Monmouth County Freeholder Candidate Larry Luttrell partying with a model and squinting like Frank Pallone in Atlantic City in February, 2013. facebook photo
If you’re a Monmouth County Democrat thinking about a career in government, working on Larry Luttrell and Joe Grillo’s freeholder campaign could be hazardous to your ambitions.
Luttrell and Grillo told the Asbury Park Press that the fact that Freeholder Director Lillian Burry’s 2011 campaign treasurer, Bill Bucco, was given a raise and a promotion after three years in a county administrative job where he streamlined operations and found $200,000 in revenue due the county that was never collected is “politics at its worst.”
I must have missed their press release condemning Assembly Speaker Vincent Prieto’s new job as a “consultant” with ties to South Jersey Democratic Boss George Norcross, which Preito somehow manages to do while collecting six figures from his three government jobs.
I’m not an expert on suicide and chances are neither are you –that’s okay. But if you read the news, or if you’ve logged onto Facebook, Instagram or Twitter recently, nearly everyone has something to say about suicide and actor Robin Williams’s death.
Be careful what you say and what you write, because it is likely that the person sleeping next to you; the guy that delivers your mail or the person sitting near you on the train has thought about suicide at least once before.
Nearly 1 in 20 people have thought about suicide. Suicidal thoughts are more common than we realize. What we say to our friends, family and colleagues and what we write about suicide on social media will certainly have an impact on those around us. Many are more vulnerable to past and current suicidal thoughts, because Robin William’s death has made their feelings of suicide very raw.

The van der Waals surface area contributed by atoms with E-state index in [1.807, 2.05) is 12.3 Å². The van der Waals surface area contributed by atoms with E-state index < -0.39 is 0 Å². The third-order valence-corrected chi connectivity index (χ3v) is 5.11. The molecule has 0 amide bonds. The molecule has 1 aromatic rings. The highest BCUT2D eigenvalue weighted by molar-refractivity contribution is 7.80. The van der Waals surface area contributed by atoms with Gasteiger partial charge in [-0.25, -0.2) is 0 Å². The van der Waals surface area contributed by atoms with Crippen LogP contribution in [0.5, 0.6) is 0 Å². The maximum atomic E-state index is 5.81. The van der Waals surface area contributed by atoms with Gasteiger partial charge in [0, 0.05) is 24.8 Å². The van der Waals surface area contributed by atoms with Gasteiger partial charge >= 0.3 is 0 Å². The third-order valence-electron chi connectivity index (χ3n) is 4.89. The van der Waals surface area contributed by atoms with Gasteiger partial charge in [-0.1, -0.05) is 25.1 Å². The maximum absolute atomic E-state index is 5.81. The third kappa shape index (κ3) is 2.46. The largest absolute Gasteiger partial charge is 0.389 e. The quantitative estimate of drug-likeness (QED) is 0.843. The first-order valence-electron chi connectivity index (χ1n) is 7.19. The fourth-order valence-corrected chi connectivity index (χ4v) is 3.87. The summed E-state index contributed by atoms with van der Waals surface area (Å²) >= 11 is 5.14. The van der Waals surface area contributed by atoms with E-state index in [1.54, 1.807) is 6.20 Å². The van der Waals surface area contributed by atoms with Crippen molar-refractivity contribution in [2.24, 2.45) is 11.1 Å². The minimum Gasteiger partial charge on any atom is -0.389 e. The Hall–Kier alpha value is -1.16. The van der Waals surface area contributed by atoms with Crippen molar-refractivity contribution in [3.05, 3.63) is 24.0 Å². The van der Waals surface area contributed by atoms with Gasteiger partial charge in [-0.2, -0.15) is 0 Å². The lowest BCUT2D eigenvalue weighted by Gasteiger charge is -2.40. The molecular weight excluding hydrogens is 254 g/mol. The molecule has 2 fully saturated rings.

Being able to talk to someone about suicidal thoughts is very important. There are people specially trained to help those in need of someone to listen. Share this number on your social media, it is operational 24 hours a day, from everywhere in the country: 1-800-273-TALK
There is a stigma surrounding mental health issues that should not exist. That stigma is an impediment to people who should be seeking help but are reluctant to do so for fear of being judged by others. What you say about Robin Williams, you’re really saying about them. I’ve thought about suicide on more than one occasion, depression runs in my family and it is something that I wont be ashamed of.
By Gary Rich, Sr, Monmouth County Freeholder Deputy Director
Late last month, Governor Christie signed into law Assembly bill 3424, which extended the two percent cap on binding interest arbitration awards. I was present when Governor Christie inked his name to this bill, extending the cap through December 31, 2017.
The law which originally set the two percent cap was enacted back in 2010 when the Governor joined with legislative leaders to implement these important reforms to a segment of the government system that desperately needed revamping. Historically, it was a system that had often run amok, awarding benefits to the public unions in question without regard for the town or county’s ability to pay for such benefits.
The 2010 law was historic and vital—and temporary. The original law included a Sunset clause, which allowed the law and its terms to expire as of April 1, 2014 if no action was taken by the legislature to extend it.
Gov. Christie was absolutely correct in vetoing the Legislature’s magazine-limit bill, despite Sandy Hook-parent Hugo Rojas’ protestations to the contrary. The bill was not only trivial, but it was cynical to boot since it did nothing but regurgitate the long-standing agenda of gun control advocates in New Jersey without addressing what really was at the heart of the Newtown, CT tragedy: defenseless children and teachers left at the mercy of a deranged individual who should have been locked up.